Sunday, September 14, 2008

More Medical Students = Worse Doctors?

It is a well documented fact that both Canada and the USA are dealing with a shortage of physicians. This is best noticed in the primary care field because fewer and fewer people actually have a family doctor. Most people rely on walk-in clinics for their medical needs and thus do not build a long term relationship with a physician, which results in poor continuity of care. The physician shortage is also seen in other specialties where patients have to wait months before they can meet with a neurologist, nephrologist, etc.

One solution to this problem is to open up more seats in medical school and pump out more doctors. This seems like a brilliant idea because it means we can ensure that these new doctors are trained in an accredited school (i.e. exactly how we (the Canadian Medical Association) want them to be trained).

The potential problem that this can cause is that opening up more seats does not NECESSARILY mean that you will have more qualified applicants that graduate to become excellent doctors.

One key attribute I want in my doctor is intelligence. Now, becoming a physician requires a lot more than just intelligence, a doctor also has to be good with people, organized, caring, etc. However, intelligence IS still a key attribute that I would want ALL of my doctors to possess. My fear is that creating more seats may result in a lower bar to get into medical school, which in turn leads to the production of less capable doctors. I am fairly confident that I will be able to accurately judge the quality of any doctor my friends or family are going to see within four years, after I complete med school. However, I sincerely doubt that the average patient will be able to accurately judge a physician's competence without having an extensive medical background themselves. Thus, I wonder how much creating more medical students will help our nations medical problems.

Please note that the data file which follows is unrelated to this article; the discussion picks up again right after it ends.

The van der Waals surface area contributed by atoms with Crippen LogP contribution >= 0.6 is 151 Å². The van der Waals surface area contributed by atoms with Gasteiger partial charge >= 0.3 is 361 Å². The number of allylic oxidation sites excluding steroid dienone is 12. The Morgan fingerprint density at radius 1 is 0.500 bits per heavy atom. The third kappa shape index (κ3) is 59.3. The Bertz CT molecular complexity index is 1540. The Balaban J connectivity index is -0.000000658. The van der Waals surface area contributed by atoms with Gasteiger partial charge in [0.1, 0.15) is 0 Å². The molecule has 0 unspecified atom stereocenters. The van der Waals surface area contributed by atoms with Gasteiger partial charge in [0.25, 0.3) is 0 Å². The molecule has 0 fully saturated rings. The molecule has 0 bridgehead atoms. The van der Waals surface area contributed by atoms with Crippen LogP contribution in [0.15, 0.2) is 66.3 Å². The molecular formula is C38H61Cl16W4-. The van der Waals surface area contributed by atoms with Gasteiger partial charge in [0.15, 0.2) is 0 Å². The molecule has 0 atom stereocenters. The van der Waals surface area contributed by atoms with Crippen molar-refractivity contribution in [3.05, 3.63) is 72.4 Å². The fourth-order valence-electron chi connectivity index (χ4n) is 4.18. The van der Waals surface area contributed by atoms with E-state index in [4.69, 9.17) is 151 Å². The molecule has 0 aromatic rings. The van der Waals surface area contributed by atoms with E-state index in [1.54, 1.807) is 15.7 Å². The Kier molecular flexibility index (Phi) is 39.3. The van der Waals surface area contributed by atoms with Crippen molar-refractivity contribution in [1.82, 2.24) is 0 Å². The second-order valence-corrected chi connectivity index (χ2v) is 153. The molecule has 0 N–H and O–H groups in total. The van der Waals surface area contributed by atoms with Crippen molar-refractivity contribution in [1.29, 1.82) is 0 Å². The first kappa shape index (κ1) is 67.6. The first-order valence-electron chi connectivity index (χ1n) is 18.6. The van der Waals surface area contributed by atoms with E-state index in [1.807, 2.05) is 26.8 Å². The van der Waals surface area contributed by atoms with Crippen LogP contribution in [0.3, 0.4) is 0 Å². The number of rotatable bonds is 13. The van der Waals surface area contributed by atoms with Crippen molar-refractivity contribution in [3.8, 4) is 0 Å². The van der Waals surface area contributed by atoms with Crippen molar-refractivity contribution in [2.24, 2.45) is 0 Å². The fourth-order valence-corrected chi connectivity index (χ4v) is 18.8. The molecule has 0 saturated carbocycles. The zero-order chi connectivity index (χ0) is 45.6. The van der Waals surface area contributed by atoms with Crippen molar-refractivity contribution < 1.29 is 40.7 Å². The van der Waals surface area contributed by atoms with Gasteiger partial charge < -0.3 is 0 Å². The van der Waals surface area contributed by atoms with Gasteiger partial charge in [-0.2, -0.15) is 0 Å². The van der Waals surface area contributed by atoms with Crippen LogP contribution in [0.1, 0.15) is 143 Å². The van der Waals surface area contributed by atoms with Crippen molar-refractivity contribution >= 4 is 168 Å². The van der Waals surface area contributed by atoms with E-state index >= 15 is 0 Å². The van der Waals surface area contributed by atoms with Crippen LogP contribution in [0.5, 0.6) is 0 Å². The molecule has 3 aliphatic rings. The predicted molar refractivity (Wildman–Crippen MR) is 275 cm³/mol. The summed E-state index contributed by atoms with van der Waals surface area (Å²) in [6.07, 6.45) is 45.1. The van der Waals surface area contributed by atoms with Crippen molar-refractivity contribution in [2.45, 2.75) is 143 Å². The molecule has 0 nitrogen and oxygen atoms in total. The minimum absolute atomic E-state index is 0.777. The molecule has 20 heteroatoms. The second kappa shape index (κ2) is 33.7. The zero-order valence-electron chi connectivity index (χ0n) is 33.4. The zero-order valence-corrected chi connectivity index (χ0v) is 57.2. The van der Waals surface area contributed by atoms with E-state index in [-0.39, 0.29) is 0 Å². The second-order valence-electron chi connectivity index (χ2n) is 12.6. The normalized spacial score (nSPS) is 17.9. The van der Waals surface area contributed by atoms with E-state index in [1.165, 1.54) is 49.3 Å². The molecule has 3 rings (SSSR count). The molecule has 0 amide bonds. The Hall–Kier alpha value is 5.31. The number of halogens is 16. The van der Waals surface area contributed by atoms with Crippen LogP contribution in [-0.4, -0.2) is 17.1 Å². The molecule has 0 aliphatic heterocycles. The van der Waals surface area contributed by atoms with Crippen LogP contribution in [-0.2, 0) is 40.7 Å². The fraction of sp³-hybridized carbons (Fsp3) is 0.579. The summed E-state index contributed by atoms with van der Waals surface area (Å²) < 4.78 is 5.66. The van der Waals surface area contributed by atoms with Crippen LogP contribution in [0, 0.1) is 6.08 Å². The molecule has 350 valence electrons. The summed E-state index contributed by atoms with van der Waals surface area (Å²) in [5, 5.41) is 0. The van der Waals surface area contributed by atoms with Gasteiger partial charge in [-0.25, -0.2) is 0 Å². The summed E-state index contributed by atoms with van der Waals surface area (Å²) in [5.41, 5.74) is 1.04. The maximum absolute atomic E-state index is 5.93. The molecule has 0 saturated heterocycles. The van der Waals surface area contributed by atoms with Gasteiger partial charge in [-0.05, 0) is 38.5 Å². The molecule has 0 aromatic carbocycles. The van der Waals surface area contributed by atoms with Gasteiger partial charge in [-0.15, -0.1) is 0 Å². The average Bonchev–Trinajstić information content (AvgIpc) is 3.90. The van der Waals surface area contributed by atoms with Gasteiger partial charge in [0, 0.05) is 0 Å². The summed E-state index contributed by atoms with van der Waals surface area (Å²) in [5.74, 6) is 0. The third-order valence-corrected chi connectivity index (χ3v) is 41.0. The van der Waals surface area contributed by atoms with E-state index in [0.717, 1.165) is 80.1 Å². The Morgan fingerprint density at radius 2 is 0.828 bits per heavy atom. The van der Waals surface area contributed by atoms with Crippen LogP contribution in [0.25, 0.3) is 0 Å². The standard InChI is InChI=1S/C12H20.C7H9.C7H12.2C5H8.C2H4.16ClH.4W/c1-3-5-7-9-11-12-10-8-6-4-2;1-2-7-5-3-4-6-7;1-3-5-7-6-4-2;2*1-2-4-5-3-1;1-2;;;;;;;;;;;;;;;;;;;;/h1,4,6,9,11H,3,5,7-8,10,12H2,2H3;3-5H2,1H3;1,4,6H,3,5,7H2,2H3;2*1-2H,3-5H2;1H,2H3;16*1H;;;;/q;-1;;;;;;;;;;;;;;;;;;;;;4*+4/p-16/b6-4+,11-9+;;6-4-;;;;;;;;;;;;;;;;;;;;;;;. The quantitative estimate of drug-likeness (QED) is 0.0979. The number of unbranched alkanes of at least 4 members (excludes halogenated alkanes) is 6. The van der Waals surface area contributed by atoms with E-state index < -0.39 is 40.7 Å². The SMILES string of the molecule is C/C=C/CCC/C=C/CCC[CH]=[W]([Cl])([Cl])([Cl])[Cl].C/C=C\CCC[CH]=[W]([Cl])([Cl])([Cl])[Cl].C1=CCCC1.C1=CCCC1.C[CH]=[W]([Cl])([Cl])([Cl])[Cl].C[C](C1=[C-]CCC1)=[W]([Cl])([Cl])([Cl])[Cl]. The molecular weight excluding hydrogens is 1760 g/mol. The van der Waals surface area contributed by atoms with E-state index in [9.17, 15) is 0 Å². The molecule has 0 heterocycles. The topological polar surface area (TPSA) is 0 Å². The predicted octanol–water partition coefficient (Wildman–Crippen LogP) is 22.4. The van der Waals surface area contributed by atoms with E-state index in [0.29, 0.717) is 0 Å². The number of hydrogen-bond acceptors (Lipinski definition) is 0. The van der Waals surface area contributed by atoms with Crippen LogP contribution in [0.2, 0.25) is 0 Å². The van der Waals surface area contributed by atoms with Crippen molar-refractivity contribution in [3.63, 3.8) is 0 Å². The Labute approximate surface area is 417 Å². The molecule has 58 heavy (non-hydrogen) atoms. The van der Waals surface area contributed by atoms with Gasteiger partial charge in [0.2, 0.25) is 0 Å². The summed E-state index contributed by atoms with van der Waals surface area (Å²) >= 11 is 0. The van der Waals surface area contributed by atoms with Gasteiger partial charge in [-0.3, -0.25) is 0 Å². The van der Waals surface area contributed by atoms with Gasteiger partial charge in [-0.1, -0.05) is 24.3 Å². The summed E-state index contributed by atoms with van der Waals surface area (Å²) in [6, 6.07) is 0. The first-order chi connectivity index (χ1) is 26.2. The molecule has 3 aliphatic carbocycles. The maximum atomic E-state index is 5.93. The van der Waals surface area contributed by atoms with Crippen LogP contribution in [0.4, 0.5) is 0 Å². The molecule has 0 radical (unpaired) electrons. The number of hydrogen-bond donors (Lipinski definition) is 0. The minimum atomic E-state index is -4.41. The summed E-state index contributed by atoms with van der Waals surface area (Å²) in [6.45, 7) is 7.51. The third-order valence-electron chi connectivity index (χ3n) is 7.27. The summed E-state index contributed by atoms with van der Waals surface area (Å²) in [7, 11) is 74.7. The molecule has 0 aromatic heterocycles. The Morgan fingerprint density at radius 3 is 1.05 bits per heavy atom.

Obviously, the problem I am discussing here disappears if every single med school seat is filled with a brilliant, qualified applicant, or if the unqualified applicants who do get in do not make it through the arduous journey of medical school (though it is very difficult to fail out of med school, which I will discuss later). Also, remember that this is just an issue I am thinking out loud about at this point. After only three weeks of medical school, I am hardly qualified to judge the state of the Canadian medical education program :)

Another issue that I think may reduce the quality of our next generation of medical doctors is the medical school admissions committee's focus on diversity. However, due to the controversy surrounding that topic, I am going to hold off on that post for a while!

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